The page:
Kaizen Culture: 3 Pillars Continuous Improvement Culture: 8 Key Elements Kaizen Mindset Customer Care Quality Control Circles Suggestion System Kaizen and TQM Kaizen Implementation Principles SGA Kaizen Culture, Continuous Improvement Culture: 8 Key Elements


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Continuous Improvement (Kaizen) Culture  >>>

Kaizen is a Japanese workplace philosophy which focuses on making continuous small improvements. Kaizen is constant. It is not a problem based approach.

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Workers come up with new ideas and submit them all the time, and quality circles meet frequently. Any hiccup on the factory floor results in the meeting of a quality circle to talk about the issue and discuss changes to implement. As a result, Japanese companies are continuously becoming more efficient and streamlined, allowing them to effectively compete with other companies which also integrate the Kaizen philosophy into their daily practice.

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Many well known Japanese companies such as Toyota and Canon use Kaizen, with a group approach which includes everyone from CEOs to janitors on the factory floor. This group approach has been adopted successfully in other regions of the world as well, but Japanese workers have refined it to an art form. It is Kaizen mindset  and process-oriented thinking, as opposed to the result-oriented thinking favored by most Western firms, that has enabled Japanese industry to attain its competitive edge in the world markets.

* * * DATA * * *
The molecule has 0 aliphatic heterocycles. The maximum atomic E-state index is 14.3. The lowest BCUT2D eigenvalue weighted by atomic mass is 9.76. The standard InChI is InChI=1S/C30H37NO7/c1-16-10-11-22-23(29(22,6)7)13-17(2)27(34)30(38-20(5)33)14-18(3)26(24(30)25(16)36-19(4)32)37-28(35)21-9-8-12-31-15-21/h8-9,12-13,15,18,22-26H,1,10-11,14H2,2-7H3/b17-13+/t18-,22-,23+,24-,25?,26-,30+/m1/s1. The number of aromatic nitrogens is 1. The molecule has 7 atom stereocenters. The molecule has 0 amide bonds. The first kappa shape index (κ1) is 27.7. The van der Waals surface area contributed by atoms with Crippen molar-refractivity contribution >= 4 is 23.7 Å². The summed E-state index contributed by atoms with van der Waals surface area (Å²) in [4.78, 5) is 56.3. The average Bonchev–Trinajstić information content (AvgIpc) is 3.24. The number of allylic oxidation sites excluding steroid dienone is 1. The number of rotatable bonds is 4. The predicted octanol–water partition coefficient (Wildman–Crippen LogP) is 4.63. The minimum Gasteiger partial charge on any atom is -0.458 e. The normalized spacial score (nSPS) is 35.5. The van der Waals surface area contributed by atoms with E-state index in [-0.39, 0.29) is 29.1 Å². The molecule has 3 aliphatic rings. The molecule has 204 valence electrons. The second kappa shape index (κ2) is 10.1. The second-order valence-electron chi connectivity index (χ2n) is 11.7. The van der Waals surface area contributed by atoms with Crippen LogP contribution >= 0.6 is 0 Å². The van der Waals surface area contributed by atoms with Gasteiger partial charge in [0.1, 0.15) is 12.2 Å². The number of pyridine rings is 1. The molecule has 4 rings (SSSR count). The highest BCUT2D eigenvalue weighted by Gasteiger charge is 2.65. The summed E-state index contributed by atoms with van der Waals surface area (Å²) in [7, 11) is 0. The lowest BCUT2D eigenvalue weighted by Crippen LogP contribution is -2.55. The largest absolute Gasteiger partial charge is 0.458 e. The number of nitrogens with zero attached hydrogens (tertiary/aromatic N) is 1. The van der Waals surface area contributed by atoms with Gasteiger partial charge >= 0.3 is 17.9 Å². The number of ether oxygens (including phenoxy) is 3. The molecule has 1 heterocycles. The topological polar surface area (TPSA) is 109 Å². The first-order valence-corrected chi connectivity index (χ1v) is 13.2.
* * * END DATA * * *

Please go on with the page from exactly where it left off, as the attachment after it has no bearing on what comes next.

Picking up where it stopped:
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It has been suggested that Kaizen works particularly well because Japan is a collective culture, and Kaizen relies on collective values. People in more individualistic cultures may struggle with some of the basic principles of Kaizen >>>

Kaizen also suggests that everything constantly has room for refinement and improvement. Under the Kaizen philosophy, perfection can never be truly reached, and this value is contrary to the beliefs of many Westerners. The Western philosophy places a high value on the achievement and maintenance of perfection.  >>>

Suggestion systems in Japan and in the West have also different impact on company’s operations. According to Masaaki Imai, author of Kaizen: The Key To Japan's Competitive Success, Japanese managers have more leeway in implementing employee suggestions that Western counterparts. Japanese managers are willing to go along with a change if it contributes to any of the seven goals of the suggestion system. This is a sharp contrast to the Western manager's almost exclusive concern with the cost of the change and its economic payback >>>